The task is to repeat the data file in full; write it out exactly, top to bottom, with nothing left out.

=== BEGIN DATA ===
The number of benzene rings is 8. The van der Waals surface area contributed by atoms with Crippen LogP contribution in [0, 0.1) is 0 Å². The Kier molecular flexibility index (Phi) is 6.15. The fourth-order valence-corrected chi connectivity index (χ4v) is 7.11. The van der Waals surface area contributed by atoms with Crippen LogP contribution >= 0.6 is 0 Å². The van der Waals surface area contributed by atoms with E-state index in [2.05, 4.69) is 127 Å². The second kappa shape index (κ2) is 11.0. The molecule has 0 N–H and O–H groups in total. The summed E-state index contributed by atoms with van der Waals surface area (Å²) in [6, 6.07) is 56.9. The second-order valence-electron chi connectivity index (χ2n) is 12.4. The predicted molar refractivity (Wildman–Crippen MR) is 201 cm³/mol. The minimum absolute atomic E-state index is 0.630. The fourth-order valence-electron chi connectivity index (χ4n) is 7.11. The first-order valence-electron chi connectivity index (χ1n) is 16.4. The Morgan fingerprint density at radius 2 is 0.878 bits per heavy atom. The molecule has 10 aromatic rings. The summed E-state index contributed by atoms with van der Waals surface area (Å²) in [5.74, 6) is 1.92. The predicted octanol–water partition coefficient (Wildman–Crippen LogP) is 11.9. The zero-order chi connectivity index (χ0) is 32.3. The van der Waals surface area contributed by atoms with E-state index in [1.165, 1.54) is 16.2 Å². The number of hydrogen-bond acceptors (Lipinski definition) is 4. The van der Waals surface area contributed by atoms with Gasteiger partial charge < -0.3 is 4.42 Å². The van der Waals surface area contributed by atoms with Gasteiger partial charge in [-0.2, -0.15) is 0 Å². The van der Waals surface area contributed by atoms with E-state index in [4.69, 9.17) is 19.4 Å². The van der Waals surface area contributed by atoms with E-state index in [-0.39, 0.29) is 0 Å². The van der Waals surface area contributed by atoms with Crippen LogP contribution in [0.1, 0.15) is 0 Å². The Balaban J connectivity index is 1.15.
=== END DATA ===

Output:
The number of benzene rings is 8. The van der Waals surface area contributed by atoms with Crippen LogP contribution in [0, 0.1) is 0 Å². The Kier molecular flexibility index (Phi) is 6.15. The fourth-order valence-corrected chi connectivity index (χ4v) is 7.11. The van der Waals surface area contributed by atoms with Crippen LogP contribution >= 0.6 is 0 Å². The van der Waals surface area contributed by atoms with E-state index in [2.05, 4.69) is 127 Å². The second kappa shape index (κ2) is 11.0. The molecule has 0 N–H and O–H groups in total. The summed E-state index contributed by atoms with van der Waals surface area (Å²) in [6, 6.07) is 56.9. The second-order valence-electron chi connectivity index (χ2n) is 12.4. The predicted molar refractivity (Wildman–Crippen MR) is 201 cm³/mol. The minimum absolute atomic E-state index is 0.630. The fourth-order valence-electron chi connectivity index (χ4n) is 7.11. The first-order valence-electron chi connectivity index (χ1n) is 16.4. The Morgan fingerprint density at radius 2 is 0.878 bits per heavy atom. The molecule has 10 aromatic rings. The summed E-state index contributed by atoms with van der Waals surface area (Å²) in [5.74, 6) is 1.92. The predicted octanol–water partition coefficient (Wildman–Crippen LogP) is 11.9. The zero-order chi connectivity index (χ0) is 32.3. The van der Waals surface area contributed by atoms with E-state index in [1.165, 1.54) is 16.2 Å². The number of hydrogen-bond acceptors (Lipinski definition) is 4. The van der Waals surface area contributed by atoms with Gasteiger partial charge < -0.3 is 4.42 Å². The van der Waals surface area contributed by atoms with Gasteiger partial charge in [-0.2, -0.15) is 0 Å². The van der Waals surface area contributed by atoms with E-state index in [4.69, 9.17) is 19.4 Å². The van der Waals surface area contributed by atoms with E-state index in [-0.39, 0.29) is 0 Å². The van der Waals surface area contributed by atoms with Crippen LogP contribution in [0.1, 0.15) is 0 Å². The Balaban J connectivity index is 1.15.